You can access information on how to read your 1099-R form here. Make sure the new one you receive has “Corrected” checked off on the top.

Alex Franch, BS EA  at  781.849.7200. He can answer any questions you may have regarding tax preparation and the filing of your returns. We have ultra-convenient service at any three of our locations where you can conveniently drop off your tax documentation to be prepared, Dedham, Quincy and South Weymouth. Worthtax uses a triple check accuracy system.

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2016 Insurance Subsidy: Did you file your 2014 Tax Return?

money in hand, obamacare, insurance subsidy, acaDo not lose your insurance subsidy in 2016 just because you have not filed your 2014 tax return! If you are one of the over 1 million individuals who received an Obamacare health insurance premium subsidy last year and you have yet to file your 2014 tax return, you are risking your opportunity to receive the insurance subsidy in 2016.

Insurance Subsidy and the Preliminary Tax Credit

The insurance subsidy is paid by the government to your insurer to reduce the premiums you owe. It is actually an advance payment of the premium tax credit (PTC) based upon your “estimated” income for the year. Your actual PTC is based on your “actual” income as determined on your tax return. If the advance PTC (subsidy) was less than the actual PTC as determined on your tax return, you are entitled to the difference. On the other hand, if your actual PTC is less than the advance amount, you may owe Uncle Sam some or all of the difference.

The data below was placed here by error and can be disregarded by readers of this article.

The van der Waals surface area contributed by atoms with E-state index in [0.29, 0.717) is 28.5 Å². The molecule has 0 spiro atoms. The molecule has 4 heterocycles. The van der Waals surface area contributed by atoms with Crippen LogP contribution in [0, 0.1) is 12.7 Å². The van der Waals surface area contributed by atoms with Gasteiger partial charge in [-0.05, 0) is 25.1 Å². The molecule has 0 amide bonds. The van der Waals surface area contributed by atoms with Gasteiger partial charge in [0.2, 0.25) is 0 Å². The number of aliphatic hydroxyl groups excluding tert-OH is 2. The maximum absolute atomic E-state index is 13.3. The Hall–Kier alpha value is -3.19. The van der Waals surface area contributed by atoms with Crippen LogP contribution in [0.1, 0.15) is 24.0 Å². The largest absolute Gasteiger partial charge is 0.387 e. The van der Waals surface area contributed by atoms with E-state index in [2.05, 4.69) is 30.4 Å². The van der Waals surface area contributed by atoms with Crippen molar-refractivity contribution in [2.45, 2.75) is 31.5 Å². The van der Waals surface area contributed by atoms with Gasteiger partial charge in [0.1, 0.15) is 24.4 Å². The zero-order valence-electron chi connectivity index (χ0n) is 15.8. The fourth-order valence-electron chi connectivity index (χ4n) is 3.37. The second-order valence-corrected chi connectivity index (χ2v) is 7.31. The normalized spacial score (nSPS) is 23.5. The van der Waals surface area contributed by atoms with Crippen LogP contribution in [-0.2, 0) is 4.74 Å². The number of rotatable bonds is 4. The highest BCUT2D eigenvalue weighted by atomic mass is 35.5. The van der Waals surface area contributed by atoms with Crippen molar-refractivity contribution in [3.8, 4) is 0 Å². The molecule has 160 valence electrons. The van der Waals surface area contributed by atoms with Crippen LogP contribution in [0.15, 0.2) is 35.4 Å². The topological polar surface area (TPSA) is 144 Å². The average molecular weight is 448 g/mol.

Whether you are entitled to additional PTC or owe some back cannot be determined without filing your return. The IRS estimates that 710,000 individuals who received an advance PTC have yet to file a 2014 return or did not file an extension. Add that to the approximately 360,000 taxpayers who received an advance PTC and have filed an extension, and there are over 1 million individuals who need to reconcile their 2014 PTC who have not yet filed.

The Marketplace will determine eligibility for advance PTC for the 2016 coverage year during the fall of 2015. If you have not filed your 2014 return yet, you can substantially increase your chances of avoiding a gap in receiving this help if you file your 2014 tax return as soon as possible. This is true even if you have an extension until October 15th.

Obamacare Forms are not Easy

Navigating the complicated Obamacare forms developed by the IRS is difficult for many taxpayers. Most taxpayers seek professional assistance, and they should because accuracy is key. The IRS is currently sending letters to individuals who received advance PTC subsidies and have yet to file. The letter encourages taxpayers to file within 30 days of the date of the letter. This is to avoid a gap in receiving advance payments of the PTC in 2016.

It is Never a Good Ideal Not to File

Always file your returns, even if you owe and cannot pay. The IRS just gets more aggressive as time goes on. So whether you:

  1. Do not feel you can do your own return
  2. Are afraid you may owe some of the PTC back, or